Stress is the name we give to our physical, mental and emotional response to excessive pressure or demands on us.

We experience the negative aspects of stress when the pressures or demands appear to be beyond our ability to cope. Like many other responses, stress has evolved to protect us and to help us avoid certain situations. The problem in our complex and sophisticated culture is that in most situations, neither fight nor flight offer a solution. We respond with a whole range of sensations (feeling sick, sweating), negative thoughts (“I’m a bad vet” “it must be my fault that client is angry…”) and feelings (anxiety, confusion, irritability etc). Whilst almost everyone will feel pressurised and most of us will feel stressed at times, it become problematic when stress is persistent and cannot be avoided or dealt with. It is worth being aware that the Health and Safety Executive (HSE) consider that pressure can be good for you but that stress is a bad experience and should ideally be avoided.

When you are challenged, but are still able to handle the pressure, this can motivate you and engender a sense of being alive and focused. Indeed, people often deliberately put themselves in pressured situations through playing sport, climbing, public speaking and so on. It’s when we feel that we have no control, no choices and we judge that the circumstances we face are beyond our capacity to handle, that stress is experienced as negative and ultimately damaging.

Stress can lead to a wide variety of physical health problems, including vulnerability to infection, gastric problems, and skin conditions such as psoriasis

Stress can also alter our behaviour; generally, for the worse. Stressed people are more likely to respond to others in ways (anger, irritability, isolation) which will diminish the personal and professional relationships which ordinarily enhance our lives

Prolonged exposure to stress can lead to formal mental health problems such as depression or anxiety disorders. Remember, stress does not just follow excessive work pressures; our lives outside of work can also be stressful at times.

What can you do to reduce your stress level?

You may well think it’s your own fault that you are stressed because you can’t cope with the high demands of your job.  But the truth is, everyone has a breaking point and many people unfortunately experience high, and/or persistent, stress levels because they simply have too much to do; a veterinary career has many challenges.

Acknowledge your limits

If you have an unrealistically heavy workload, admitting that you can’t do it all is the first step towards getting the situation back under control. In the short term we all have periods when we have to work harder than we should, but these periods should be short-lived. Keeping going at 110% is likely not just to cause you to become stressed, or unwell, but also likely to cause you to work less effectively, which will undermine all the extra work you are doing

One of the best ways to take more control of your life is to get used to saying ‘no’ to people who keep piling the work on top of you. It takes some practice to say no politely when you are not used to it, so practice it. Ensuring that your managers know you are at, or beyond, your limit is helpful, as they can then be more realistic about what they ask of you. If you don’t, say no when you realise that the quality of your work could suffer and you could become so exhausted your health will be affected too.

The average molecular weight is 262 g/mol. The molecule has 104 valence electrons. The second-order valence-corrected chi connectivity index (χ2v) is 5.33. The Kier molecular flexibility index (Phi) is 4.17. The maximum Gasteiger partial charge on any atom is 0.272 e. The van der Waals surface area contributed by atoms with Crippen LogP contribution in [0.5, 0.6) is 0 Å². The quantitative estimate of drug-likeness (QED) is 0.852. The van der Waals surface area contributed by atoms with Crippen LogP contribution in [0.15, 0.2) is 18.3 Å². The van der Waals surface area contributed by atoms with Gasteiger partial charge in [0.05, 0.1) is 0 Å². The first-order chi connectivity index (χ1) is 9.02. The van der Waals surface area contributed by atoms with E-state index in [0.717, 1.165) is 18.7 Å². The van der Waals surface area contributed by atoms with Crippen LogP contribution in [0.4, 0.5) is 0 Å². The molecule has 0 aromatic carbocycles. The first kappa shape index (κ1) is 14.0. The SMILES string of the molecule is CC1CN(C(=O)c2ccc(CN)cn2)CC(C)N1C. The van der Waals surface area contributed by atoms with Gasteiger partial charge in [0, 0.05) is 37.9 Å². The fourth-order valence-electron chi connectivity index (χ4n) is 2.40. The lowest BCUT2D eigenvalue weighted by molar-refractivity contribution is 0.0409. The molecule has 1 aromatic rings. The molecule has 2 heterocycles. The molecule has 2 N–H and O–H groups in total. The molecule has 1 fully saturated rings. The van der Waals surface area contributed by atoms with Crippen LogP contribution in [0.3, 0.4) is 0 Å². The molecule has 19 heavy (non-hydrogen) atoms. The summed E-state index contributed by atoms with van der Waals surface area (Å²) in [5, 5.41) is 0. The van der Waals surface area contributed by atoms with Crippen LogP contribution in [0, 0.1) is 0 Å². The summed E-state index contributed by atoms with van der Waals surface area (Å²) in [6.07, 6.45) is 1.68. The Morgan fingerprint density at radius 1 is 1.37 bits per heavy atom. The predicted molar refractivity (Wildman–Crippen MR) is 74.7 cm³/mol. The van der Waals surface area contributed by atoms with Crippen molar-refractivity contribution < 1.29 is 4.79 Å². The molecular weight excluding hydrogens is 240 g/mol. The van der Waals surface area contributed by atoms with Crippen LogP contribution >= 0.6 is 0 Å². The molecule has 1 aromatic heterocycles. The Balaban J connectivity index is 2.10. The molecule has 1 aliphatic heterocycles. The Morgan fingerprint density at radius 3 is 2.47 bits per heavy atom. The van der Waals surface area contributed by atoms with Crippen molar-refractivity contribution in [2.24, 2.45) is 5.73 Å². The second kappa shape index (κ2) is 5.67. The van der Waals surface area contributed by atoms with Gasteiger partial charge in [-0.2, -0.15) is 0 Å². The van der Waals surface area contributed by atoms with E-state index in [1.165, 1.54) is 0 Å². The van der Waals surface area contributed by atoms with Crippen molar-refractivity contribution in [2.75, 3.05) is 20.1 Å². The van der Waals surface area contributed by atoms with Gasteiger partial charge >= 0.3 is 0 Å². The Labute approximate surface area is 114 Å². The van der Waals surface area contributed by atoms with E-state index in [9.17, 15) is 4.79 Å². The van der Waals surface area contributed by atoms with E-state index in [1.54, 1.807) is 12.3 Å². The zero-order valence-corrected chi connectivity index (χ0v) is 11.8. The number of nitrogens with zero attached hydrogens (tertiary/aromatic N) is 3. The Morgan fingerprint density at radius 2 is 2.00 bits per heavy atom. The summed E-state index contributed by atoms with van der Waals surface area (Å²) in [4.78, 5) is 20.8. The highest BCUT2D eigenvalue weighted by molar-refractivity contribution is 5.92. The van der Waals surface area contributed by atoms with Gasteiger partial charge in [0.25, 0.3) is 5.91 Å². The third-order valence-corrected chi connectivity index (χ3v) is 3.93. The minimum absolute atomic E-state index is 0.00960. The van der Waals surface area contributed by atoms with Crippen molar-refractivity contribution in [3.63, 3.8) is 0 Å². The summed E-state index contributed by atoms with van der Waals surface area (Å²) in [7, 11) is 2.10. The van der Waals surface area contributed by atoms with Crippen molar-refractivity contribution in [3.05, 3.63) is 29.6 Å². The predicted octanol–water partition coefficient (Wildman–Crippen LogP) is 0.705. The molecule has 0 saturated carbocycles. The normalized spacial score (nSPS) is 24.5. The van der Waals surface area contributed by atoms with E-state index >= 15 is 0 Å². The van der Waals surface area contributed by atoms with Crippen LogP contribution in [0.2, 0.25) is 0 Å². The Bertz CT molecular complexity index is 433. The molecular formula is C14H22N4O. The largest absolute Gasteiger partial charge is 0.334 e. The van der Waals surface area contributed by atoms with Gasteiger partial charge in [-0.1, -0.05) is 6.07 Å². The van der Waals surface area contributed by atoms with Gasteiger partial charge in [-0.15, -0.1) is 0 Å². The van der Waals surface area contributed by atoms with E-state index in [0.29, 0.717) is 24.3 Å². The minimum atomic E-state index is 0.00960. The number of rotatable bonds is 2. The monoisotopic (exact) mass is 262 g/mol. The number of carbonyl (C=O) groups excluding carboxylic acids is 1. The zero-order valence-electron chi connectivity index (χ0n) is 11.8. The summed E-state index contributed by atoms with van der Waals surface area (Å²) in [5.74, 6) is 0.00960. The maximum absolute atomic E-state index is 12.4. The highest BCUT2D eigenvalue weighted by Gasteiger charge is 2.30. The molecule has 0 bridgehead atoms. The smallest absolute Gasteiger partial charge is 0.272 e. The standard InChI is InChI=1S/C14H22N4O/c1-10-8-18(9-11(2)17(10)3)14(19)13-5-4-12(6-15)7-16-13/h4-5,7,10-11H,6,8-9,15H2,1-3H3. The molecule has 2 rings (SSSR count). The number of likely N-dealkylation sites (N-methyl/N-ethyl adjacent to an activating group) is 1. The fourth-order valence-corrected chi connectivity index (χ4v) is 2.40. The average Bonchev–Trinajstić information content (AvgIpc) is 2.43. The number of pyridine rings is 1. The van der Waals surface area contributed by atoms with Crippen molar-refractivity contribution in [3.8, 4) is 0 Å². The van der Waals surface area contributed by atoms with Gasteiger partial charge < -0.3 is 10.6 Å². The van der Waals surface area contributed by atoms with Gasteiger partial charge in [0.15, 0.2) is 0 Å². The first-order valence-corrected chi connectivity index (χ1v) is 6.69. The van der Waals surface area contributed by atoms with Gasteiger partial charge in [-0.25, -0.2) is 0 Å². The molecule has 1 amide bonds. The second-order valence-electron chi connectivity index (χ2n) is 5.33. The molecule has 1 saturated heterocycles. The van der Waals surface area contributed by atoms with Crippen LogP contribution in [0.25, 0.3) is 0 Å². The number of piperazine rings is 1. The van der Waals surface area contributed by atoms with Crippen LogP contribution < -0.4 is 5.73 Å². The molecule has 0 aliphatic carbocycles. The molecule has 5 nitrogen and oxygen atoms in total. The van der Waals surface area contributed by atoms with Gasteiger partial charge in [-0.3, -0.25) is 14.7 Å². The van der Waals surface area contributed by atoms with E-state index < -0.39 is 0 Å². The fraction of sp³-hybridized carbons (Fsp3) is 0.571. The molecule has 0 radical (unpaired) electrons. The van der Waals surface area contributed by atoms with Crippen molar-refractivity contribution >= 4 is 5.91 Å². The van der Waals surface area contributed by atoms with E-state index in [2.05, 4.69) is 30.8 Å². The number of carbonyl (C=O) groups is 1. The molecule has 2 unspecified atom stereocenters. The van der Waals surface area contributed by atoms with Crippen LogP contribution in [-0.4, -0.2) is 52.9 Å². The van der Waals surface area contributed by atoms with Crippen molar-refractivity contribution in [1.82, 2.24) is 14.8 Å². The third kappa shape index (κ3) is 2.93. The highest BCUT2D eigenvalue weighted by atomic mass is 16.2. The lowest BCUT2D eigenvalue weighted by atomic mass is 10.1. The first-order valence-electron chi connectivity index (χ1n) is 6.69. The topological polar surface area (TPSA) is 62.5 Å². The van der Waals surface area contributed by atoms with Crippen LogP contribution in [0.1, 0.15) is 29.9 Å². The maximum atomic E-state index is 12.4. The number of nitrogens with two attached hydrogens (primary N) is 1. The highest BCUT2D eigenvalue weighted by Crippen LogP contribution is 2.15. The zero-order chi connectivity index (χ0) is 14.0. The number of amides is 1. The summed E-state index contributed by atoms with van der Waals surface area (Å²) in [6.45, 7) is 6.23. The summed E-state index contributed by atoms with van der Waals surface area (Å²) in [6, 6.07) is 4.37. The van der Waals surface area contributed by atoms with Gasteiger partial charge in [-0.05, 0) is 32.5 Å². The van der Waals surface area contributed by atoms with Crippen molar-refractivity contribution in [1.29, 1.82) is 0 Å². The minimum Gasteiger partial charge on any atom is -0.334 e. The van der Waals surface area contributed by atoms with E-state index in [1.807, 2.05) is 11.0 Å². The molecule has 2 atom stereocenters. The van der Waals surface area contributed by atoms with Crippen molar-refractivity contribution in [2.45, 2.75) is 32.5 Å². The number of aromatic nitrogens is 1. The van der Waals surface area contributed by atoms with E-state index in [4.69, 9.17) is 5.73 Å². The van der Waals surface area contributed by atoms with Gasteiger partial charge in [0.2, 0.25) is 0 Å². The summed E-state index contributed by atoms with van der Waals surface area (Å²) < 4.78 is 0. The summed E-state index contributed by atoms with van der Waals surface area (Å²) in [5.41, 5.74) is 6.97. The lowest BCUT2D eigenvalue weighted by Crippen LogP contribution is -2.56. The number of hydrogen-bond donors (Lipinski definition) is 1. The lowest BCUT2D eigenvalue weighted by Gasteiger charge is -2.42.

Remember, saying ‘no’ occasionally is much easier than having to deal with the possible negative consequences of you saying ‘yes’ all the time.

If you find this difficult to do, an assertiveness course may help.

Pick and prioritise

Choose the tasks that need your attention the most and try to accept the fact that the rest will be left undone, at least at first. However, don’t fall into the trap of doing the fastest and easiest things first so that you can tick them off your list.

Try using the Franklin-Covey method of prioritising. This involves marking each task as one of the following:

A: Urgent and important

B: Important but not urgent

C: Urgent but not important

D: Neither urgent or important

Then concentrate on the A tasks before moving on to the Bs and Cs. If you’ve already accepted that you can’t possibly achieve everything on your list, then the D tasks are the ones you should leave undone. In time, you may learn to say ‘no’ to D-type tasks and only ‘yes’ to the A’s, B’s and C’s.

Avoid multi-tasking

Try not to be tempted to dip in and out of tasks. Instead, work out the best order to complete tasks in the same priority category; do the most important task first and only move on to the next one when you’ve finished.

Be good to yourself

Working through without breaks is much more likely to affect your performance and productivity in a negative way, whereas taking just 20 minutes off for lunch and regular mini breaks can help make you feel refreshed and more focused. Try scheduling regular short breaks throughout your working day. Even a few minutes down time out of every hour can have positive impacts on your overall efficiency.

Ask for help

If, even after trying to prioritise, you still feel weighed down by an impossible workload and that you are drowning in deadlines, it’s time to ask for help. Your employer or manager may not even realise how much pressure you’re under, so don’t suffer in silence. Talking to them about the difficulties you’re experiencing is by no means admitting defeat – indeed, it’s usually far more useful than pretending everything’s fine when it’s not.

A call to Vetlife Helpline may also help you to decide on a strategy for dealing with your stress.

See also Self Care